A federal appeals court this week ruled that a Trump administration program that sends asylum-seekers back to Mexico may continue pending a final decision on a lawsuit that seeks to eliminate the program entirely.
The decision angered immigrant advocates, who say the policy, officially known as Migrant Protection Protocols, is having the opposite effect of what its name would suggest.
For the Trump administration, the ruling is a temporary victory for its hard-line enforcement strategy, which seeks to curb mass migration at the Southern border. According to figures provided by the Mexican government, close to 5,000 migrants have been sent back to that country since the MPP program began.
The Department of Homeland Security bills MPP as a way to clamp down on foreigners trying to game the U.S. immigration system. It comes at a time when a crush of Central American families has overwhelmed officials at and in between ports of entry. In April, border authorities stopped 109,144 migrants attempting to enter the U.S. without standard documentation. That’s the highest monthly total this year and more than double the number of apprehensions in April of last year.
Acting DHS Secretary Kevin McAleenan defended the “Remain in Mexico” policy before Congress last month. “It allows us to take more people in at ports of entry who are presenting asylum claims because we can process them without the limitations in our capacity,” he said.
On paper, DHS states that “vulnerable populations” may be excluded from MPP on a case-by-case basis and that Mexico will provide appropriate humanitarian care for those who are sent back. It also assures migrants that they will have access to legal help while in Mexico. But in reality, these claims aren’t playing out so neatly.
On a recent morning Ivonne Ruiz made an unusual workday commute, trudging up the international bridge on foot toward Juárez, Mexico. She works for Las Americas, a small nonprofit in El Paso, Texas, specializing in immigration law. A month ago the MPP program, which originally began in January in California, expanded to include these sister cities along the west Texas border. Las Americas is one of six low-cost or pro bono legal offices listed on a handout given to migrants in court.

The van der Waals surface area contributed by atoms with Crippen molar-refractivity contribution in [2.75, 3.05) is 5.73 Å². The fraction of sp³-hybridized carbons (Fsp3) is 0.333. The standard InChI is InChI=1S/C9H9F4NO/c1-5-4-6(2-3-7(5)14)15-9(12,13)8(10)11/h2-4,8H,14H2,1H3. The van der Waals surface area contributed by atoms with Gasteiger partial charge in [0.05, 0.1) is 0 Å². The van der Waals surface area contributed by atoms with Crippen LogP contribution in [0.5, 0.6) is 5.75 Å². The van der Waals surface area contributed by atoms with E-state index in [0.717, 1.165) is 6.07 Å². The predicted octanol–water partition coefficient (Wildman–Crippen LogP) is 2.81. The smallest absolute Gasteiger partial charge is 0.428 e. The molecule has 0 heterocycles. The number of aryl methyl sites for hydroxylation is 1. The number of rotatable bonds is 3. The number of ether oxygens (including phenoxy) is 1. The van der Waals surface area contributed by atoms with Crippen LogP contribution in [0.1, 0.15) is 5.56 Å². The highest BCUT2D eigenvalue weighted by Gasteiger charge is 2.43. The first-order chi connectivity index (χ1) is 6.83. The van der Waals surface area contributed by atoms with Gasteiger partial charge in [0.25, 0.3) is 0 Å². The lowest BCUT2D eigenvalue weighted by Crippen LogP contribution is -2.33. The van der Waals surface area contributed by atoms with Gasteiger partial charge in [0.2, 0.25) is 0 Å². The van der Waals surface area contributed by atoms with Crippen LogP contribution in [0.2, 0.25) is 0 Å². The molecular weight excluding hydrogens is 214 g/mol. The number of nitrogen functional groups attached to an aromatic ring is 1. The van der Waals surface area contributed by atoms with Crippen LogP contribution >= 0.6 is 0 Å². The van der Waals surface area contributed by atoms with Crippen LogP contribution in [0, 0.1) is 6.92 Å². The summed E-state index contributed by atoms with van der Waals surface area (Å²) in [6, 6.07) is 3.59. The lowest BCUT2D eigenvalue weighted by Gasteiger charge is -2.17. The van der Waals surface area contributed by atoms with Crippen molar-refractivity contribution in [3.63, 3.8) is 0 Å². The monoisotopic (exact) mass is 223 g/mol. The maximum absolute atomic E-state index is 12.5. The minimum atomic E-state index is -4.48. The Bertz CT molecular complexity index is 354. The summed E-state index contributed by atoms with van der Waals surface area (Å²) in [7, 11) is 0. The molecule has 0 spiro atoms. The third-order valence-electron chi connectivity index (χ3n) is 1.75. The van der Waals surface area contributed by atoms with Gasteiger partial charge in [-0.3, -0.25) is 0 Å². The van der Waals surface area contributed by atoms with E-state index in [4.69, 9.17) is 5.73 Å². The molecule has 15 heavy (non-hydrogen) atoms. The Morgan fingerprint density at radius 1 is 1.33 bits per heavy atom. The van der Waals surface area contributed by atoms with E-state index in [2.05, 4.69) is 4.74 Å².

“We’re literally having to go across the border to be able to provide intakes, consultations with people and see what we can do,” Ruiz said. “[It’s] something completely different, completely new. We never had to experience that before.”
She crosses on foot hoping to avoid long wait times back into the States. Border crossers traveling by car report queues lasting up to four hours. Numerous resources, including customs officers who staff the ports of entry, have been redirected to help process the influx of families.
“A lot of private-practice attorneys aren’t touching [MPP] cases,” said attorney Imelda Maynard with Catholic Charities. “Quite honestly, they would have to charge a fee that’s just not able to justify their time out of office.”
In a borrowed office space in Juárez, a Honduran woman shared her story with one willing American attorney. Tears slid down the woman’s cheeks as she pulled copies of police reports and news articles from a plastic grocery bag. She said she was targeted by gangs for testifying in court as a witness to her mother’s murder.
“They killed my mom, they killed my dad and they killed my sister-in-law,” she said.
The woman fled with her three young children in early April. They turned themselves in to U.S. authorities at the border in El Paso and were sent back to Mexico.
“This is an absolutely good, viable claim,” said Linda Rivas, an attorney with Las Americas, who examined the case. “We would need several hours of legal work to ensure success in this case.”
Initial hearings for migrants in El Paso’s MPP court are scheduled as far out as November. In the interim, migrants — many who have relatives in the U.S. who can host them — have to compete for space at 12 Juárez shelters, all of which are at capacity.
Aide workers report women and children sleeping on the streets in Juárez. Getting court notices mailed to migrants without a fixed address is one of several challenges the MPP program has yet to sort out. Asylum-seekers in the U.S. are eligible for a work permit after six months. In Mexico that’s not guaranteed, making it difficult for families to support themselves.
Violence is also a major concern. In Juárez this year there have been close to 500 homicides, a rising figure not seen since a deadly drug war a decade ago. Last Friday, a local newspaper reported three people carrying Honduran IDs were murdered.
Rivas has represented two migrant fathers who testified in court about being kidnapped and robbed in Juárez.
“There is no special funding for us to continue to do this work,” she said. “As we continue to hear the numbers keep growing, we don’t know how long we’ll be able to do this.”